Hold People Accountable for Your Technology And Its Impacts

October 5, 2021

This blog post is part of a series where weintroduce some basic concepts of responsible AI to SMEs developingAI based systems.

An essential part of an ethical and trustworthy AI is the concept of accountability. Accountability refers to the expectation that an entity or individual(s) ensure the proper functioning of the AI systems throughout the AI system’s lifecycle.

However, what is trustworthy and ethical AI in terms of accountability? Ethical and trustworthy AI is an AI that functions in accordance with the purpose it is designed and developed for. Moreover, ethical and trustworthy AI operates in conformity with relevant regulatory frameworks.[1]

In practical terms this means that in order to ensure that your AI is trustworthy and ethical, a set of mechanisms must be put in place to ensure accountabilities and responsibilities for the AI systems’ outcomes throughout its lifecycle, including for design, development, deployment and AI system use.[2] One such mechanism to ensure accountability is to assign responsibilities for the AI system, the assigned people being responsible for development and maintenance of the AI systems.

Even though assigning responsibilities is one of the mechanisms to ensure accountability, the concept of accountability refers, in general, to measures that illustrate governance on an organization-wide-level. There measure include, but are not limited to [3] [4]: 

  • Setting goals and objectives for the AI system; What does the system aim to achieve, what is it’s purpose?
  • Defining the responsible parties for the AI system; Who are the responsible organizations and departments? How can they be contacted?
  • Defining the responsibilities of the responsible parties; What are the responsible parties responsible for, how do the responsibilities and responsible persons change throughout the lifecycle of the system?
  • Auditability of the system; Is the system auditable and has it been audited?
  • Minimization of negative impacts and trade-offs; Have possible negative impacts of the system been considered and how have these impacts been mitigated? Are and possible trade-offs ethical and appropriate?
  • Reporting, contestability, remedies and redress; Are people to report negative impacts of the system or contest its outcomes? Is there a process in place to allow people to contest and is redress available?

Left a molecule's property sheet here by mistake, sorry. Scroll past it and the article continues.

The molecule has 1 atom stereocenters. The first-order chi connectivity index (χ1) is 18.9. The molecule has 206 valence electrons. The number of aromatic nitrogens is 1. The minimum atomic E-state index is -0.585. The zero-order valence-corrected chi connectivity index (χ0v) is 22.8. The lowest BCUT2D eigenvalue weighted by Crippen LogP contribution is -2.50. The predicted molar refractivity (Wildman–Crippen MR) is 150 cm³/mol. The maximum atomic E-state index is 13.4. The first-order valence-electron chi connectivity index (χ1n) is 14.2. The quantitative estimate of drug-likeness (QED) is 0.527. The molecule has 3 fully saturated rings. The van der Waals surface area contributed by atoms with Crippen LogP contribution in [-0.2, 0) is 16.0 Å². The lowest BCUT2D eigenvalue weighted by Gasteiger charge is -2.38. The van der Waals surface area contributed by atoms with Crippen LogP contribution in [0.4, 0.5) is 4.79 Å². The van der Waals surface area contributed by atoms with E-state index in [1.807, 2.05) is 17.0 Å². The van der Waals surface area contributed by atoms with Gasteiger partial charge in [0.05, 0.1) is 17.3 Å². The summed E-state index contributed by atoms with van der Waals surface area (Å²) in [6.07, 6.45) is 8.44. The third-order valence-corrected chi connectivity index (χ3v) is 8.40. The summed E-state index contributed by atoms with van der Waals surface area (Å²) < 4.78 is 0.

Therefore, from the above, we can see that accountable AI refers to a system which operations are ensured and secured by setting up accountabilities and responsibilities related to the system. Furthermore, it is important to note that when responsibilities for the AI system are assigned, responsibilities of external actors, such as third party developers, should betaken into consideration as well. Therefore, when reviewing the people accountable for the AI system, also external parties that have key role either in the development or maintenance of the system, should be considered.

Lastly, an integral part of the accountability requirement is the proper documentation of the accountabilities. This is important not only for the teams developing and overseeing the systems but also for other stakeholder, whether external parties responsible for the AI system or individuals impacted by the systems or other relevant stakeholders. Documentation of the entity’s accountabilities ensures transparency, brings clarity to the responsibilities of the different actors, and provides stakeholders and impacted parties necessary information to ensure accountability in practice, such as how to contest a decision and who to contact about this.  

To conclude, an AI is only as trustworthy and transparent as the extent of its accountability-measures. An accountable AI ensures that AI operates in accordance with its purpose and in compliance with relevant regulatory instruments. An accountable AI is an AI that inspires trust.

[1] OECD AI Principle: Accountability.

[2] High-Level Expert Group on AI by European Commission: Ethics Guidelines for Trustworthy AI.

[3] European Commission: Artificial Intelligence Act. See also U.S Government Accountability Office: an Accountability Framework.

[4] High-Level Expert Group on AI by European Commission: Ethics Guidelines for Trustworthy AI and High-Level Expert Group on AI by European Commission: Assessment List for Trustworthy Artificial Intelligence (ALTAI).

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